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BMC Musculoskelet Disord. 2015 Oct 19;16:306. doi: 10.1186/s12891-015-0753-5.

Psychological and behavioral differences between low back pain populations: a comparative analysis of chiropractic, primary and secondary care patients.

Author information

1
Karolinska Institutet, Institute of Environmental Medicine, Unit of Intervention and Implementation Research, Nobels väg 13, S-171 77, Stockholm, Sweden. andreas.eklund@ki.se.
2
Karolinska Institutet, Institute of Environmental Medicine, Unit of Intervention and Implementation Research, Nobels väg 13, S-171 77, Stockholm, Sweden. gunnar.bergstrom@ki.se.
3
Karolinska Institutet, Institute of Environmental Medicine, Unit of Intervention and Implementation Research, Nobels väg 13, S-171 77, Stockholm, Sweden. lennart.bodin@ki.se.
4
Karolinska Institutet, Institute of Environmental Medicine, Unit of Intervention and Implementation Research, Nobels väg 13, S-171 77, Stockholm, Sweden. iben.axen@ki.se.
5
Research Department, Spine Center of Southern Denmark, Hospital Lillebælt and Institute of Regional Health Research, Østre Hougvej 55, DK-5500, Middelfart, Denmark. iben.axen@ki.se.

Abstract

BACKGROUND:

Psychological, behavioral and social factors have long been considered important in the development of persistent pain. Little is known about how chiropractic low back pain (LBP) patients compare to other LBP patients in terms of psychological/behavioral characteristics.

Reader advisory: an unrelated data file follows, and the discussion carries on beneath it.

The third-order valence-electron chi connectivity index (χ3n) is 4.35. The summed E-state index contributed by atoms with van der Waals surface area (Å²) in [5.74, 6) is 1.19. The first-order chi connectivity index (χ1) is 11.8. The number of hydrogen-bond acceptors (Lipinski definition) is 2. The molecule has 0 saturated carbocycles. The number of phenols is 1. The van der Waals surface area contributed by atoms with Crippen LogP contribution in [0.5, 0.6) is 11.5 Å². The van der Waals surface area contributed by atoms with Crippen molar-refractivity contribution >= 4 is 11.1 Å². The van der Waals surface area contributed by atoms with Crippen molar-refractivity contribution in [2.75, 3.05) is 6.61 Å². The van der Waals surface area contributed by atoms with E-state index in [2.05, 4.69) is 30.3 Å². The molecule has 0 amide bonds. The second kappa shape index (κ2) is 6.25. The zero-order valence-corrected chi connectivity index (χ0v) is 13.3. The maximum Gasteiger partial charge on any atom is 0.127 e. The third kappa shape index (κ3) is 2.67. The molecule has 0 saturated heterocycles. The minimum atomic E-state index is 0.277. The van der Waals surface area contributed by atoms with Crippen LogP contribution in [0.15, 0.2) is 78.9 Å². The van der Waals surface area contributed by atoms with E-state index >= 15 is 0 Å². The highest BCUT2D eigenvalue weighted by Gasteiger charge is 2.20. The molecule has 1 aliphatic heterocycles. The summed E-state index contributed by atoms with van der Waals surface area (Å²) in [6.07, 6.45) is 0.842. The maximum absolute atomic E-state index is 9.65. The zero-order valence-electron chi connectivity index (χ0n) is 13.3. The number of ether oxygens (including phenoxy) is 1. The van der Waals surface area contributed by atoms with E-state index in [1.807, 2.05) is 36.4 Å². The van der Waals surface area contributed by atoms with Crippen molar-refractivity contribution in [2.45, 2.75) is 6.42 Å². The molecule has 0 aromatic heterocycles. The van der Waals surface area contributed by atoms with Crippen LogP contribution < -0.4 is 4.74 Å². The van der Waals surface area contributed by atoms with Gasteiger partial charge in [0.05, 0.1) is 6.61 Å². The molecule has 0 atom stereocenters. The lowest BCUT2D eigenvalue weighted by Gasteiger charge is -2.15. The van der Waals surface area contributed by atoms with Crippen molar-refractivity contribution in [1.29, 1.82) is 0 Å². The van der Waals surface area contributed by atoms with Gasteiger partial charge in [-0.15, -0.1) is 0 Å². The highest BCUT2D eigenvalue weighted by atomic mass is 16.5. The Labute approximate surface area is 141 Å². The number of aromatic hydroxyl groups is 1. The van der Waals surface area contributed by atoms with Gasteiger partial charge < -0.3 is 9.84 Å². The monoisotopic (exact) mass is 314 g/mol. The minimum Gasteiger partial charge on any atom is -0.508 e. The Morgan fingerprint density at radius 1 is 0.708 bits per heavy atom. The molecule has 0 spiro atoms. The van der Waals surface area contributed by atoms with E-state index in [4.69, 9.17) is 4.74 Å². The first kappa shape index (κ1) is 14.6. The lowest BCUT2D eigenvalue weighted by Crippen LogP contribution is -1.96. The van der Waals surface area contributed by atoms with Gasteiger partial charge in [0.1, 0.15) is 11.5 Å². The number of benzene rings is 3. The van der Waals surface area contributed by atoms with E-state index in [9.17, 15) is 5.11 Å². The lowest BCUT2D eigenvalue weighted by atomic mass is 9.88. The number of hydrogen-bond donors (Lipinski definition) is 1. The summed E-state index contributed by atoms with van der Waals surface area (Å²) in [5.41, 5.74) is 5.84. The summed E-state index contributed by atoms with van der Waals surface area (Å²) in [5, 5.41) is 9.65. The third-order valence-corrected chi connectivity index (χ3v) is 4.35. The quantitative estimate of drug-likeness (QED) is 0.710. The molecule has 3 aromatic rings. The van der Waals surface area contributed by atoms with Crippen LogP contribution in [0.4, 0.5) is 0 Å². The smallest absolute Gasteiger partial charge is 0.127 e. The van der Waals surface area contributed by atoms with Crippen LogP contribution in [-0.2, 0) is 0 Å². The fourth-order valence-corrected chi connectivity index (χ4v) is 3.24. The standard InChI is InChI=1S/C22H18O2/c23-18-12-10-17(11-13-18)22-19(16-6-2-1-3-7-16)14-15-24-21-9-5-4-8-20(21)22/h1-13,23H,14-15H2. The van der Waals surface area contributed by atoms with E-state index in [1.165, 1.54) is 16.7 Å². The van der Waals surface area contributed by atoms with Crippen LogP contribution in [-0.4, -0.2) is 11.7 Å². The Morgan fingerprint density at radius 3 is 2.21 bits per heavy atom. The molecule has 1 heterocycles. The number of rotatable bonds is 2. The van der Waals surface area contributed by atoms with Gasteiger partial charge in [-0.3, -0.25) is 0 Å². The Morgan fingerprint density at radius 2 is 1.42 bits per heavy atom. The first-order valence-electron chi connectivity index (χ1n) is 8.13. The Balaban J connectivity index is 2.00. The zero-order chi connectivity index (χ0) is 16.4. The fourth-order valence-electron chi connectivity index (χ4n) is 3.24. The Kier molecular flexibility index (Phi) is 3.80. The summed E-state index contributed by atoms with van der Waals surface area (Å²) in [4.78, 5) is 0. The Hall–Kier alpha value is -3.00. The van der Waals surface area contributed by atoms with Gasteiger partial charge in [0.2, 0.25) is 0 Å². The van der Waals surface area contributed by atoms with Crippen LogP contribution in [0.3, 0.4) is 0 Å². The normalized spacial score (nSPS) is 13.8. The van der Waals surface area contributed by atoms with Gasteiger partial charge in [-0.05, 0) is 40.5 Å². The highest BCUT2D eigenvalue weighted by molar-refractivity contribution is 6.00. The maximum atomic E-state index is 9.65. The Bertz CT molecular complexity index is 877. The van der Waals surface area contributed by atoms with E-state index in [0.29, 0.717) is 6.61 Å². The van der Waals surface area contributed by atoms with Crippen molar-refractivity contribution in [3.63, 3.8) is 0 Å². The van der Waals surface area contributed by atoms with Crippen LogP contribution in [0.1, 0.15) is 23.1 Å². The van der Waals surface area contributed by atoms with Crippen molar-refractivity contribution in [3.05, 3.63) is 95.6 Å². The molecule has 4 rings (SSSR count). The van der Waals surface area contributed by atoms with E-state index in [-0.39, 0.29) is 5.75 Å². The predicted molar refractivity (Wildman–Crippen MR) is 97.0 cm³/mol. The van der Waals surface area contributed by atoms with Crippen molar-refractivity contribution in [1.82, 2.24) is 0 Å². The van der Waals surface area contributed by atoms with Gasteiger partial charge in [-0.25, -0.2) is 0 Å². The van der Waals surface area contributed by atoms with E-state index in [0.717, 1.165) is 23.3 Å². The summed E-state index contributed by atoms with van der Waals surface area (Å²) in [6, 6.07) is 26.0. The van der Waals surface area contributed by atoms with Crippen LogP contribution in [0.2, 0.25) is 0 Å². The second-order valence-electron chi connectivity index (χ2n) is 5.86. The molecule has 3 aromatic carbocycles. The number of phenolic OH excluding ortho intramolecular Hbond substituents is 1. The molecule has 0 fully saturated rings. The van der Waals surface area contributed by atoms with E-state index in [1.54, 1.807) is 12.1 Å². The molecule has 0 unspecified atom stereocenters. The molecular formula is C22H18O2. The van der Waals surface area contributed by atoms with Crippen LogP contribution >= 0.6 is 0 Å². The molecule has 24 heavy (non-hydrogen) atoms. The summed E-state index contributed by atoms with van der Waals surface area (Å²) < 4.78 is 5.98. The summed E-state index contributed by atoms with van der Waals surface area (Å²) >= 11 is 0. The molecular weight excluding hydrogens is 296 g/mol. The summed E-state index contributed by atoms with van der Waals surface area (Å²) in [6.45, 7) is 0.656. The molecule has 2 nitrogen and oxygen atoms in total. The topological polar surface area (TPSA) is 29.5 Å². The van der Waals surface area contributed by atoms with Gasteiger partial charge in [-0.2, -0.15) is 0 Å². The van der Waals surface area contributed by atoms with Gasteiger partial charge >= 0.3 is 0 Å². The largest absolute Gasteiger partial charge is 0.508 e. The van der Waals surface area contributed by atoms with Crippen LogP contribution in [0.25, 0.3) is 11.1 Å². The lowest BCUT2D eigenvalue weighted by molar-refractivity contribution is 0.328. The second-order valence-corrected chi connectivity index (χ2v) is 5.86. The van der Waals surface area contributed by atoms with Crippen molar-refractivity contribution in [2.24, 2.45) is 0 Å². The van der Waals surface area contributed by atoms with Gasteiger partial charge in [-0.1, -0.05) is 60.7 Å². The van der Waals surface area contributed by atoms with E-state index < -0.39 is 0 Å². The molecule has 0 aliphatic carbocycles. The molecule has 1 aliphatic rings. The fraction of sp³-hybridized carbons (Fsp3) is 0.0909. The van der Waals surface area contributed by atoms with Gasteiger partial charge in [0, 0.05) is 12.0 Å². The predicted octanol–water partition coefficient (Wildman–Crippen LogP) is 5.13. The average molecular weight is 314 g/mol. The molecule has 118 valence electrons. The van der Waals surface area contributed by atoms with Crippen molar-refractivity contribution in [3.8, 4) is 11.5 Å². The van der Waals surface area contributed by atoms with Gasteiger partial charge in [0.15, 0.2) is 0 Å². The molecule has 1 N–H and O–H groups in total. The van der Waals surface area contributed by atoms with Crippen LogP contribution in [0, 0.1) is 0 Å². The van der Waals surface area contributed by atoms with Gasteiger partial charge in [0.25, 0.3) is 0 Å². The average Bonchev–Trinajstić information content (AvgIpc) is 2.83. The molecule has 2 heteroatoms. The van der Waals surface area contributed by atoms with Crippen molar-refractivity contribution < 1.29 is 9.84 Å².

METHODS:

In this cross-sectional study, the aim was to investigate patients with LBP as regards to psychosocial/behavioral characteristics by describing a chiropractic primary care population and comparing this sample to three other populations using the MPI-S instrument. Thus, four different samples were compared. A: Four hundred eighty subjects from chiropractic primary care clinics. B: One hundred twenty-eight subjects from a gainfully employed population (sick listed with high risk of developing chronicity). C: Two hundred seventy-three subjects from a secondary care rehabilitation clinic. D: Two hundred thirty-five subjects from secondary care clinics. The Swedish version of the Multidimensional Pain Inventory (MPI-S) was used to collect data. Subjects were classified using a cluster analytic strategy into three pre-defined subgroups (named adaptive copers, dysfunctional and interpersonally distressed).

RESULTS:

The data show statistically significant overall differences across samples for the subgroups based on psychological and behavioral characteristics. The cluster classifications placed (in terms of the proportions of the adaptive copers and dysfunctional subgroups) sample A between B and the two secondary care samples C and D.

CONCLUSIONS:

The chiropractic primary care sample was more affected by pain and worse off with regards to psychological and behavioral characteristics compared to the other primary care sample. Based on our findings from the MPI-S instrument the 4 samples may be considered statistically and clinically different.

TRIAL REGISTRATION:

Sample A comes from an ongoing trial registered at clinical trials.gov; NCT01539863 , February 22, 2012.

PMID:
26483193
PMCID:
PMC4617861
DOI:
10.1186/s12891-015-0753-5
[Indexed for MEDLINE]
Free PMC Article

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